JG: How big do you think this thing’s going to get in the near term? Will you double again in 2013?

OC: I certainly hope so. We’re trying to be the best place to discover books on the Internet. I’ve seen a study by Pew that says that 36% of people read a book every month, so that puts our possible audience in the U.S. at 80 million. We have lots of room to grow to all the people that might be interested in using Goodreads. And then there’s international, which we’re trying to get to next year as well.

 

JG: International?

OC: I can’t share any plans with you. But I can tell you that Goodreads is already decently international. We’re 55% in the U.S. and 15% to 20% in other English speaking countries. We’re also somewhat popular in India and Iran and a few Western European countries. Our first step in going international is just continuing to build our database of book titles and metadata in other languages. We’re just beginning to learn about this right now.

Given that our growth in many international countries is much faster than the U.S., we’ll be much more international by the end of 2013. In the UK, we’re growing twice as fast as in the U.S. right now.

 

JG: For publishers, what should their main concern with Goodreads be?

OC: We work with publishers all day long. That’s our business model: helping publishers launch their titles on Goodreads. We’ve shown that there are a lot of ways to market books but there are also some best practices. Our giveaway program has been incredibly successful in getting awareness and getting some early reviews. We’ve done about 123,000 books in our giveaway program [so far this year]. And this is a program that’s free to use for publishers. About 50% of the people that are given the book write a review for it.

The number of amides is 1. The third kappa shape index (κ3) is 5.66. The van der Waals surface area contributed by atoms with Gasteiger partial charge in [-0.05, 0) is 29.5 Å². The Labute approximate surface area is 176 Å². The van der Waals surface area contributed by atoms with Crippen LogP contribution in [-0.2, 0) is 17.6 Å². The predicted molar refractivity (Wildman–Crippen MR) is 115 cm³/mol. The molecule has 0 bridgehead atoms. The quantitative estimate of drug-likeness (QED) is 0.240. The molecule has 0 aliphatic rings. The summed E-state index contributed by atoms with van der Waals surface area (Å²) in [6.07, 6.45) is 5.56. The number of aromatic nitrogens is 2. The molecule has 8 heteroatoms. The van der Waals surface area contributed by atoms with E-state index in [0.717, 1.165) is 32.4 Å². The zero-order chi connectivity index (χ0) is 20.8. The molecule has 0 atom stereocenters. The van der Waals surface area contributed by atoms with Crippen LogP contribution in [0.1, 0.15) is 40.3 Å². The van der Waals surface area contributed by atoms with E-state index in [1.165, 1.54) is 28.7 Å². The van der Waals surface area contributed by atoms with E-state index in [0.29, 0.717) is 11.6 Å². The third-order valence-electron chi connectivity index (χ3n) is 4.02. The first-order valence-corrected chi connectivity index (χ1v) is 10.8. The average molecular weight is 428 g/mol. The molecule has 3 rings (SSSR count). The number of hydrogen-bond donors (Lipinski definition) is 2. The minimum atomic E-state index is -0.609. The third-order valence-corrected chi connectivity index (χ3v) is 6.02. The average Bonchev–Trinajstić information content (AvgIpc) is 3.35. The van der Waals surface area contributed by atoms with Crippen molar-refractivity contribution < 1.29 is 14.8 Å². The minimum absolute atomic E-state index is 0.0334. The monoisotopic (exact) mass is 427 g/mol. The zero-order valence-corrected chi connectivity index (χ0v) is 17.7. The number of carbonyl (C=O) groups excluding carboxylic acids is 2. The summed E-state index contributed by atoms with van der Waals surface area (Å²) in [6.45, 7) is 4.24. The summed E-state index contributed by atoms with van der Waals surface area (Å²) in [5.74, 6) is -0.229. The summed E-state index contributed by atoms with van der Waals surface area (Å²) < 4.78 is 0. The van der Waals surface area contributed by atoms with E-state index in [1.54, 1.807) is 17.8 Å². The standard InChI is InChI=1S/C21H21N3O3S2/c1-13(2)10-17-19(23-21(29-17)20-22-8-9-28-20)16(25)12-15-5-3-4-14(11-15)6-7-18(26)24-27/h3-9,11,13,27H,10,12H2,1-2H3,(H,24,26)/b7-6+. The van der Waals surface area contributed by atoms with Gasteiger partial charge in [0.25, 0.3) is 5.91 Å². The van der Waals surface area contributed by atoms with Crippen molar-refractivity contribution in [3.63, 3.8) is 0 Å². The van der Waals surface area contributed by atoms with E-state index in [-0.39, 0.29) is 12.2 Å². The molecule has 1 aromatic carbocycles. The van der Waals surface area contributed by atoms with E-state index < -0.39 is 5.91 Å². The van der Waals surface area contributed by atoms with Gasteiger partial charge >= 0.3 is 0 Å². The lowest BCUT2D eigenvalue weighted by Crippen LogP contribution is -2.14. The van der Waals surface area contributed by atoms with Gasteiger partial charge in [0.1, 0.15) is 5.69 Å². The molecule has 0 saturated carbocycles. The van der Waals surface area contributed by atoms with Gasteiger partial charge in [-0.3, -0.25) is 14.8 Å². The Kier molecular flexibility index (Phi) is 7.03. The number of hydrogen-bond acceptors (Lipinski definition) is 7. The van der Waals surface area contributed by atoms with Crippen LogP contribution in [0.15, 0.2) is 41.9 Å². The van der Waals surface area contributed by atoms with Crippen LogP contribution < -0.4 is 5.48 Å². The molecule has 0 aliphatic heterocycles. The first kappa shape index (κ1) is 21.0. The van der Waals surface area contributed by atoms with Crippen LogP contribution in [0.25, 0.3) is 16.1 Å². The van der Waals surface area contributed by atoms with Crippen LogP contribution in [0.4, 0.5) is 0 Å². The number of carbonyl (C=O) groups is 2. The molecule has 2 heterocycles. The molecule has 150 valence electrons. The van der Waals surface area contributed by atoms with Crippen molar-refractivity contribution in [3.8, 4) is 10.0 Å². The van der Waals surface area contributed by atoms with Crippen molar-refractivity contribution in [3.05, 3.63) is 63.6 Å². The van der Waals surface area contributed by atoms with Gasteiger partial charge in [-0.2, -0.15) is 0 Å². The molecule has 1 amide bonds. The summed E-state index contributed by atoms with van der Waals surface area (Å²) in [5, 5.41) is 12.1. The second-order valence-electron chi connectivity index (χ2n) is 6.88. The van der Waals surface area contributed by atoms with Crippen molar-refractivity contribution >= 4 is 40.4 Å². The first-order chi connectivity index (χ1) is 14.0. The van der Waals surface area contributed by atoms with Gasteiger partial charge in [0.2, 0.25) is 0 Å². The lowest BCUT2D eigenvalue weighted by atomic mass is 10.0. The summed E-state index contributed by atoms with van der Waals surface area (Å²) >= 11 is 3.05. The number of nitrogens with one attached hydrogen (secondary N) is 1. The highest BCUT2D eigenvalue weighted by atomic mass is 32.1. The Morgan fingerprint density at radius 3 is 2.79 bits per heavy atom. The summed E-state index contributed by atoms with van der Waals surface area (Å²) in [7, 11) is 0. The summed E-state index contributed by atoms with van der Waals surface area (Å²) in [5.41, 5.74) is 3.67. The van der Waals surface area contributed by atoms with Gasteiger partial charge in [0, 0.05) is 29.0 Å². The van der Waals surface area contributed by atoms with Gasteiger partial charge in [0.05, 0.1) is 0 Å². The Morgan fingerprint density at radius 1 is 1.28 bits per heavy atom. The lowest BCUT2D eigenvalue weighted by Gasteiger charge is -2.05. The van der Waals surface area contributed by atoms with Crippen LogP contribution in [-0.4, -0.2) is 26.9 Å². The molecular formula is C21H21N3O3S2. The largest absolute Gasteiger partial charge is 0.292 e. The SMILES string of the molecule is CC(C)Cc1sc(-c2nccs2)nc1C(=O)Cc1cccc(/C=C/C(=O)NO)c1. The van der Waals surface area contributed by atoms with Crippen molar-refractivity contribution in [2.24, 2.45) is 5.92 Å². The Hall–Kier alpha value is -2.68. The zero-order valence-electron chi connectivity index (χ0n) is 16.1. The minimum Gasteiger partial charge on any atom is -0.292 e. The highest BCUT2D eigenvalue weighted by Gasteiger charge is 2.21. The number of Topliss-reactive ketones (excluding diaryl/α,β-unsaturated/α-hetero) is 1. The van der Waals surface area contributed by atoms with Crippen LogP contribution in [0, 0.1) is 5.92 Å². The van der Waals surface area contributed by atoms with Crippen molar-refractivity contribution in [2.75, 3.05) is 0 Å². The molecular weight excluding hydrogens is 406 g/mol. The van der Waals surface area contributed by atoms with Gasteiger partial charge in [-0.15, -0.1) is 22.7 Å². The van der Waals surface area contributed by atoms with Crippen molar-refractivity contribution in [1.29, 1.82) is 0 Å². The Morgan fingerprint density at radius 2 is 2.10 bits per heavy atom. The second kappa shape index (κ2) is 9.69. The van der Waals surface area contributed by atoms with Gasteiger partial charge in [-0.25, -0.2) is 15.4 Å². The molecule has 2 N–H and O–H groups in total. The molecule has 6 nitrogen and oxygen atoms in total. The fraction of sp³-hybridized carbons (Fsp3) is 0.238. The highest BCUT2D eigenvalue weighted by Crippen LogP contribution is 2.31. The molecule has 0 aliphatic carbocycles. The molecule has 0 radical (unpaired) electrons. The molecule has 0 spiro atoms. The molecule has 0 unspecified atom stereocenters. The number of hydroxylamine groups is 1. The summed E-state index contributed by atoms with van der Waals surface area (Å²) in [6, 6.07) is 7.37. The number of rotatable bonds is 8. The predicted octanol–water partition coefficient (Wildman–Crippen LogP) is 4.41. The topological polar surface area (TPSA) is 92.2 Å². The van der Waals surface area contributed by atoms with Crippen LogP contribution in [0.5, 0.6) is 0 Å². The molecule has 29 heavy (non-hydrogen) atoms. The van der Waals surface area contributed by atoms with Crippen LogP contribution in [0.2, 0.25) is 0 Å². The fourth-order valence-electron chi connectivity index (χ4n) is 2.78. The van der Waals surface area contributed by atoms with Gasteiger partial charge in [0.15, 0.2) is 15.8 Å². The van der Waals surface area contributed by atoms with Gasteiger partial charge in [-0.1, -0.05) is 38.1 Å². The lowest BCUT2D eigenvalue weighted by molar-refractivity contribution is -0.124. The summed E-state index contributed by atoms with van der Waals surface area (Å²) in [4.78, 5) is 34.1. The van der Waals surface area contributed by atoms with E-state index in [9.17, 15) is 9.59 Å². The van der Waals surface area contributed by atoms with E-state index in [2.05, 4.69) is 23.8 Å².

When a book launches, you don’t want it to look like nothing’s going on. It’s like opening a restaurant. If you hear about a new restaurant and walk by and it’s empty, you probably will keep on walking. When you look in and see there are people in there talking and having fun, you might check it out. When you launch your book, you want there to be people talking about it and that’s what the giveaway tool does for you.

We have a lot of other tools publishers can use, such as our author program and targeted advertising. This is useful because we know what people read. When publishers go to market a title, we can put the title in the hand of people who have read comparable titles.

 

JG: Can you give me an example of a successful campaign?

OC: We just did another case study that’s not published yet or released yet about the book Slammed by Colleen Hoover.

It came out in January and for three months nothing happened on Goodreads at all. Then the author came in and did two giveaways and got some buzz going for it. It just helped get a little bit of awareness for the book. About 800-to-825 to people are willing to enter a giveaway on average, so you get a lot of people to be aware of it. She also joined as an author so she can start building a fan base, interacting with fans. It takes a commitment from an author but can be effective if used right.

After the giveaway kicked off, you saw a lot of people searching for it, and that’s a good proxy for word-of-mouth. That early word of mouth was generated by several book bloggers who were power readers on Goodreads but also maintain external blogs. If you look at their comments on Goodreads, they were both hand-selling the book.

Then a really cool thing happened: After it built up a lot of word-of-mouth virality, it got listed on our recommendation engine. And this caused the book to take off. Once we figured out who the kind of reader is who likes that book and we got enough critical mass for that, we were able to start recommending it to all different kinds of readers who read similar titles in that genre [new adult contemporary]. It really just illustrates how important it is to get word-of-mouth and buzz going as early as possible. At some point, it got published by Simon & Schuster, and that helped it sell more. And now we’re working with Simon & Schuster to do some deep-targeted advertising and help accelerate growth. Colleen Hoover has been active on Goodreads and it’s continuing the marketing.